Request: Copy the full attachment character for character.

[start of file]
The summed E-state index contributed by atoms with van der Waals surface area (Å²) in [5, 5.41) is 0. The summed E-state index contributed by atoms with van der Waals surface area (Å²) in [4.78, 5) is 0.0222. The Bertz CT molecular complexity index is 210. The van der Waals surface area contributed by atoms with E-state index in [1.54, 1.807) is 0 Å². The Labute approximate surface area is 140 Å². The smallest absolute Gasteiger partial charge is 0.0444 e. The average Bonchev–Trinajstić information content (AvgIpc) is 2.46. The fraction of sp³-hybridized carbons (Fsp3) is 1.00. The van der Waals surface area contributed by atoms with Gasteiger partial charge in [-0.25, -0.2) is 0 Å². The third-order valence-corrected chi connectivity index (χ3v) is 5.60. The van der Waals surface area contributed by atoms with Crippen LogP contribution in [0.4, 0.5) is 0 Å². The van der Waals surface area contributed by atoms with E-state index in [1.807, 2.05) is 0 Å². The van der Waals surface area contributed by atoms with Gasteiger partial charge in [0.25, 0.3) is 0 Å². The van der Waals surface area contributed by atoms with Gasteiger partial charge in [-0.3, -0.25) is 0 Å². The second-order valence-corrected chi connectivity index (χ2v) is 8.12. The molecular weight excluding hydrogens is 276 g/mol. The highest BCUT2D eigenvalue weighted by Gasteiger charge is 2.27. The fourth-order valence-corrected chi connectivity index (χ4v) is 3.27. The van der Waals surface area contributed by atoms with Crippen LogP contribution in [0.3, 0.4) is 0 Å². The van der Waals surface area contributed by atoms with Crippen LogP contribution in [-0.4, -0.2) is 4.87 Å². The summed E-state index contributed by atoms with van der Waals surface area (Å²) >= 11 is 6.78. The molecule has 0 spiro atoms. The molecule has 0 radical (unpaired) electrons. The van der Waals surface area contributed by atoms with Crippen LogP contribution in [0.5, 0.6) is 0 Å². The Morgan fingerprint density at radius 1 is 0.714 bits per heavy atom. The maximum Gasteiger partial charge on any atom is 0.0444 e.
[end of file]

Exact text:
The summed E-state index contributed by atoms with van der Waals surface area (Å²) in [5, 5.41) is 0. The summed E-state index contributed by atoms with van der Waals surface area (Å²) in [4.78, 5) is 0.0222. The Bertz CT molecular complexity index is 210. The van der Waals surface area contributed by atoms with E-state index in [1.54, 1.807) is 0 Å². The Labute approximate surface area is 140 Å². The smallest absolute Gasteiger partial charge is 0.0444 e. The average Bonchev–Trinajstić information content (AvgIpc) is 2.46. The fraction of sp³-hybridized carbons (Fsp3) is 1.00. The van der Waals surface area contributed by atoms with Gasteiger partial charge in [-0.25, -0.2) is 0 Å². The third-order valence-corrected chi connectivity index (χ3v) is 5.60. The van der Waals surface area contributed by atoms with Crippen LogP contribution in [0.4, 0.5) is 0 Å². The van der Waals surface area contributed by atoms with E-state index in [1.807, 2.05) is 0 Å². The van der Waals surface area contributed by atoms with Gasteiger partial charge in [0.25, 0.3) is 0 Å². The van der Waals surface area contributed by atoms with Gasteiger partial charge in [-0.3, -0.25) is 0 Å². The second-order valence-corrected chi connectivity index (χ2v) is 8.12. The molecular weight excluding hydrogens is 276 g/mol. The highest BCUT2D eigenvalue weighted by Gasteiger charge is 2.27. The fourth-order valence-corrected chi connectivity index (χ4v) is 3.27. The van der Waals surface area contributed by atoms with Crippen LogP contribution in [0.3, 0.4) is 0 Å². The van der Waals surface area contributed by atoms with Crippen LogP contribution in [-0.4, -0.2) is 4.87 Å². The summed E-state index contributed by atoms with van der Waals surface area (Å²) >= 11 is 6.78. The molecule has 0 spiro atoms. The molecule has 0 radical (unpaired) electrons. The van der Waals surface area contributed by atoms with Crippen LogP contribution in [0.5, 0.6) is 0 Å². The Morgan fingerprint density at radius 1 is 0.714 bits per heavy atom. The maximum Gasteiger partial charge on any atom is 0.0444 e.